George Walford: Vesteyed Interests

It was recently reported in the public prints that the Vestey family had succeeded in avoiding, by legal means, the payment of some improbable amount of tax. Katharine Whitehorn, in the Observer of 26 October, 1980 (I think, but I omitted to date the cutting), makes her resentment plain:

Every time the Government announces further cuts and they close an old folks’ home, every time the local authority explains it’ll have to shut one of our few remaining nurseries, every time a hospital casualty shuts down for lack of funds, we can think: a few thousands from the Vesteys could have prevented that.

Yes, we can think that. But what would we have been able to think if the Vesteys had paid these taxes?

Every time the Government announces that stocks of Napalm, for burning the flesh off children, have been increased, every time another atomic warhead is added to the stocks, every time CS gas is used to disperse people demonstrating against government policy, every time a new tower block is built, driving its occupants insane, we could think: the taxes the Vesteys paid provided the funds for that.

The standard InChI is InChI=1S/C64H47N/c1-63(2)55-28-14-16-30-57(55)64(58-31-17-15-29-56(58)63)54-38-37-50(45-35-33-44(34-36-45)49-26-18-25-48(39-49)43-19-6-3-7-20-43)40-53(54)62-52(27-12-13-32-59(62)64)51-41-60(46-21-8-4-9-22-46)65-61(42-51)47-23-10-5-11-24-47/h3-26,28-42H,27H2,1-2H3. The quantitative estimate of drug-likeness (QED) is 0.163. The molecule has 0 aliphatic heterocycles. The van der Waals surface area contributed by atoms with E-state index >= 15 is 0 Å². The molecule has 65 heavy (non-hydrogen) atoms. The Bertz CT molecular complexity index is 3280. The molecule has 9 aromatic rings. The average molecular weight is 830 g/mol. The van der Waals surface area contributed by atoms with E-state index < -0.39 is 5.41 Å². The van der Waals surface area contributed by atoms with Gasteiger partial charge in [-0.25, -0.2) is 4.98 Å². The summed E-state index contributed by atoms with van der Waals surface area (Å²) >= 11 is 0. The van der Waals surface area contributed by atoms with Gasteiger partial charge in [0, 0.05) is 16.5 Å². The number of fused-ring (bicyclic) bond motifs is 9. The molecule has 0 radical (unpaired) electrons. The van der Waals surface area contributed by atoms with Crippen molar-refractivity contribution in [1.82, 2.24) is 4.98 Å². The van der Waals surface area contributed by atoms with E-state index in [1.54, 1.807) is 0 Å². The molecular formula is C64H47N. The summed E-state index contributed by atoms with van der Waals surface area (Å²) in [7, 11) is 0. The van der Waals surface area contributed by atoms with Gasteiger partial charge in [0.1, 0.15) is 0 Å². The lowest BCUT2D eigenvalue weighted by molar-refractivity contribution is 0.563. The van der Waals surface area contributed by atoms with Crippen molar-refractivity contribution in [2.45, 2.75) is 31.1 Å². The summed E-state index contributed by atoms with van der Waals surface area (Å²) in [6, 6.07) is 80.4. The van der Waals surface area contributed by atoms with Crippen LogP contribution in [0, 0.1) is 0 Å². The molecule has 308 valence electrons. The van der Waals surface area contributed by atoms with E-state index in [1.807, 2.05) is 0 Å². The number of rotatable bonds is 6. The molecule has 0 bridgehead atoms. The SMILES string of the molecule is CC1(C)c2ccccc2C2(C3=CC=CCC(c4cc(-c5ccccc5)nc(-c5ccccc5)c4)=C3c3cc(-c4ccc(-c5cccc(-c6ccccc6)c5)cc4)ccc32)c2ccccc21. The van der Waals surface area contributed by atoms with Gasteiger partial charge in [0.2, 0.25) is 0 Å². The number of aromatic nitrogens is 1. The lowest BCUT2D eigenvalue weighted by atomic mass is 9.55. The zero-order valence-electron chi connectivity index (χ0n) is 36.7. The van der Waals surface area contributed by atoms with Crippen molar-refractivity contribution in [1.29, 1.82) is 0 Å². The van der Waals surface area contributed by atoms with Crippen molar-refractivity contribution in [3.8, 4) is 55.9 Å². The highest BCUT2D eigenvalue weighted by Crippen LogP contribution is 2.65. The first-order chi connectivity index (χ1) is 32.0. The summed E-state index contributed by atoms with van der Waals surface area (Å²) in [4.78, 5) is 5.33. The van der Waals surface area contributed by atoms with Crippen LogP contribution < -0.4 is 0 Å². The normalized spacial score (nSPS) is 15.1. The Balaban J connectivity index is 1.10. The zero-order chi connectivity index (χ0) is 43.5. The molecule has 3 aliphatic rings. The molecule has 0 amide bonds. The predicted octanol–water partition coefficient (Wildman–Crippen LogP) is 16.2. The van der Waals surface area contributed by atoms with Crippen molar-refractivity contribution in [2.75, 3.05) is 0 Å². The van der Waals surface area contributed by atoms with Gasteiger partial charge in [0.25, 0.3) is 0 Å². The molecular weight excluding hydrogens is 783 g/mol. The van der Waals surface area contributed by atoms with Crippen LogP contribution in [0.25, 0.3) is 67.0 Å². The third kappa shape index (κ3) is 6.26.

Governments spend money on things Katharine Whitehorn would regard as bad, as well as on those she regards as good. Why does she take it for granted that the Vesteys’ non-payment has deprived us only of good things and not of bad? The answer can be put in several different ways, but they all amount to the same thing. Her articles in the Observer exhibit a moderate eidodynamism, therefore an identification with economic collectivism. The Vestey family, in this instance have exhibited strong economic individualism, and for the eidodynamics this can only have undesirable results.

from Ideological Commentary 8, November 1980.